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Malta’s Prime Minister announced the news at a conference on Wednesday after local media reported Malta had been greylisted by the global anti-money laundering watchdog.
The FATF (Financial Action Task Force) has put Malta on the grey list, a move that can have serious consequences on the economy of the island, announced Prime Minister Robert Abela on Wednesday.
The Prime Minister called the decision out to be unjust at a news conference and promised to push ahead with planned reforms to eliminate ever-increasing financial crimes.
The Paris-based intergovernmental body, FATF, voted to put Malta on the list of untrustworthy jurisdictions. A secret vote was held earlier in the day, after which sources close to the FATF announced the results. Being on the grey list, Malta will now be facing increased monitoring from regulatory bodies.
While the FATF is yet to announce the decision, the country’s Prime Minister confirmed the results after news broke on local media.
— EU Global Facility on AML/CFT (@globalamlcft) June 23, 2021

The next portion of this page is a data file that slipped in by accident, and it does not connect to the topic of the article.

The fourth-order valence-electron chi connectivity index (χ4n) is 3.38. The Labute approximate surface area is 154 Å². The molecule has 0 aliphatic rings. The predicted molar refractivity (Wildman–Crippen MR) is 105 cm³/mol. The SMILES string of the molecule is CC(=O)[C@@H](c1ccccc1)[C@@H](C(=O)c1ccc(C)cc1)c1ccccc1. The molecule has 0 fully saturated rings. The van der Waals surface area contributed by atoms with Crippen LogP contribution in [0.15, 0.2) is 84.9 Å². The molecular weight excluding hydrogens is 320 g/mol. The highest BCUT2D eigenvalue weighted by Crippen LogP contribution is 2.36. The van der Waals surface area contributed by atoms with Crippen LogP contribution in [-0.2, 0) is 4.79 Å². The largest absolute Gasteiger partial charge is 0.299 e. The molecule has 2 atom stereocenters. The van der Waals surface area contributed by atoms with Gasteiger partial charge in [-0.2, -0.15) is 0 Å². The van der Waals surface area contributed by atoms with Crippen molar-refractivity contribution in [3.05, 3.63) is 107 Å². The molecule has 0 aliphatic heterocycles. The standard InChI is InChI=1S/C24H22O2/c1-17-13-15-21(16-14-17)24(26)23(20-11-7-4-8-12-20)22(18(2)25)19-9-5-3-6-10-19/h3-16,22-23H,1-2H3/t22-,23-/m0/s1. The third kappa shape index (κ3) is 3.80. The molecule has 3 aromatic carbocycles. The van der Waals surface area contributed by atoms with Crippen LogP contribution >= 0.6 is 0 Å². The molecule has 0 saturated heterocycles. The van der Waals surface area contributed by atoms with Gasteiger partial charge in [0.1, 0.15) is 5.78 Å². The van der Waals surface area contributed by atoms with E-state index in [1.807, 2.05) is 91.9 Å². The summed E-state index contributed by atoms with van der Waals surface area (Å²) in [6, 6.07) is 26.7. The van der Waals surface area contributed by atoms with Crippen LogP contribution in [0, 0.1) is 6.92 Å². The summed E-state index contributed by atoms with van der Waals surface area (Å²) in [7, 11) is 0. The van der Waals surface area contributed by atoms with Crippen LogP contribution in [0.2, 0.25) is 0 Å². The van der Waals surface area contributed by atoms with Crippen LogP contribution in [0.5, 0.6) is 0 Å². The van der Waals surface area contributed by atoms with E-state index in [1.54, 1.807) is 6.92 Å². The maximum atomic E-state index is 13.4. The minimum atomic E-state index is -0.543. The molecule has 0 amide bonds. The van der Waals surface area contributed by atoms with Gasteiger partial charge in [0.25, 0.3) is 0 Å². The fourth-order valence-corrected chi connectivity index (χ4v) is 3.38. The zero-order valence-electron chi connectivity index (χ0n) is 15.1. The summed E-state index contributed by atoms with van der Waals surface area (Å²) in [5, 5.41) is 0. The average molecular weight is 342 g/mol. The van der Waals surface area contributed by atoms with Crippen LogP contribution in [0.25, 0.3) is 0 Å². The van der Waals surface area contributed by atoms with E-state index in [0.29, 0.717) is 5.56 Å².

At a news conference, Robert Abela hastily stated:
“We remain committed to making whatever reforms are needed while preserving the national interest. We will never be uncooperative or obstructive, but will intensify our resolve to fight money laundering and the financing of international terrorism.”
The FATF was forced to make this move after international criticism on Maltese policymaking arose, particularly regarding money laundering, the sale of national passports, and the lack of legal action against government officials mentioned in the Panama Papers.
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Bernard Grech, the opposition leader, called the FATF’s announcement a “national punishment” for the country, particularly for the fast-growing financial and gaming sector that accounts for almost a fifth of the economy.
Sources have also revealed that the other country added to the FATF’s grey list, is Romania.
On becoming the Prime Minister, Abela introduced a series of reforms, including the appointment of a new police commissioner and strengthening the Financial Intelligence and Analysis Unit, the body responsible for combating financial crime
As of February, the FATF has increased the monitoring of 19 countries due to “strategic deficiencies”. Some countries mentioned in the list include Zimbabwe, Syria, Panama, Myanmar, and Albania.
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